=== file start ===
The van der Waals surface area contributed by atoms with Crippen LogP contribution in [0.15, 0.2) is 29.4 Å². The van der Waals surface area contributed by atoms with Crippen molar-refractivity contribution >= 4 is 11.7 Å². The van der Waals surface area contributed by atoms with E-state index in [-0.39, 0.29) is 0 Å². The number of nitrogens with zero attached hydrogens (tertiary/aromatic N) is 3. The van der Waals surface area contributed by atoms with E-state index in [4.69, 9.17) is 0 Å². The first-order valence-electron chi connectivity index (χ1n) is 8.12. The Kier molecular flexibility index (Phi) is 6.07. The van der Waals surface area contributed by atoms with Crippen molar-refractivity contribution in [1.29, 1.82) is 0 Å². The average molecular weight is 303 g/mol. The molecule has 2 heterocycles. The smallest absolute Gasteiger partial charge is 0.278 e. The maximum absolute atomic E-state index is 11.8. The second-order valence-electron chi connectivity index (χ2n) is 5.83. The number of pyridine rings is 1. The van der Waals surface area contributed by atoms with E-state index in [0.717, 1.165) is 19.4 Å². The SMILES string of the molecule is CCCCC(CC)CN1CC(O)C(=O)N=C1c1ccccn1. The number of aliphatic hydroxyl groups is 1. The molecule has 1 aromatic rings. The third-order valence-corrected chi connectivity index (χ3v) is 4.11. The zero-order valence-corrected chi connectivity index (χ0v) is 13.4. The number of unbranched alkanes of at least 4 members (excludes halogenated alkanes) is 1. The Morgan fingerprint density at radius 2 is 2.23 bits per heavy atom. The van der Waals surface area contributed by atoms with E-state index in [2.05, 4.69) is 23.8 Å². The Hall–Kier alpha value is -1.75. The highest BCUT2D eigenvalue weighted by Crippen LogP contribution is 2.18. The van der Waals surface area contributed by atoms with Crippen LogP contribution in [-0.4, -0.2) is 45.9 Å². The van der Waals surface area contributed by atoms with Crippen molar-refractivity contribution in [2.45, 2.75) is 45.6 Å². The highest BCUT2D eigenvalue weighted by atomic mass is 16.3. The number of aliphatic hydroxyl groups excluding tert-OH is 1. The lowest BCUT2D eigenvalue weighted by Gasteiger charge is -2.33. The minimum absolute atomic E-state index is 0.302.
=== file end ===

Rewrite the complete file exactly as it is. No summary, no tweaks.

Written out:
The van der Waals surface area contributed by atoms with Crippen LogP contribution in [0.15, 0.2) is 29.4 Å². The van der Waals surface area contributed by atoms with Crippen molar-refractivity contribution >= 4 is 11.7 Å². The van der Waals surface area contributed by atoms with E-state index in [-0.39, 0.29) is 0 Å². The number of nitrogens with zero attached hydrogens (tertiary/aromatic N) is 3. The van der Waals surface area contributed by atoms with E-state index in [4.69, 9.17) is 0 Å². The first-order valence-electron chi connectivity index (χ1n) is 8.12. The Kier molecular flexibility index (Phi) is 6.07. The van der Waals surface area contributed by atoms with Crippen molar-refractivity contribution in [1.29, 1.82) is 0 Å². The average molecular weight is 303 g/mol. The molecule has 2 heterocycles. The smallest absolute Gasteiger partial charge is 0.278 e. The maximum absolute atomic E-state index is 11.8. The second-order valence-electron chi connectivity index (χ2n) is 5.83. The number of pyridine rings is 1. The van der Waals surface area contributed by atoms with E-state index in [0.717, 1.165) is 19.4 Å². The SMILES string of the molecule is CCCCC(CC)CN1CC(O)C(=O)N=C1c1ccccn1. The number of aliphatic hydroxyl groups is 1. The molecule has 1 aromatic rings. The third-order valence-corrected chi connectivity index (χ3v) is 4.11. The zero-order valence-corrected chi connectivity index (χ0v) is 13.4. The number of unbranched alkanes of at least 4 members (excludes halogenated alkanes) is 1. The Morgan fingerprint density at radius 2 is 2.23 bits per heavy atom. The van der Waals surface area contributed by atoms with E-state index in [2.05, 4.69) is 23.8 Å². The Hall–Kier alpha value is -1.75. The highest BCUT2D eigenvalue weighted by Crippen LogP contribution is 2.18. The van der Waals surface area contributed by atoms with Crippen LogP contribution in [-0.4, -0.2) is 45.9 Å². The van der Waals surface area contributed by atoms with Crippen molar-refractivity contribution in [2.45, 2.75) is 45.6 Å². The highest BCUT2D eigenvalue weighted by atomic mass is 16.3. The number of aliphatic hydroxyl groups excluding tert-OH is 1. The lowest BCUT2D eigenvalue weighted by Gasteiger charge is -2.33. The minimum absolute atomic E-state index is 0.302.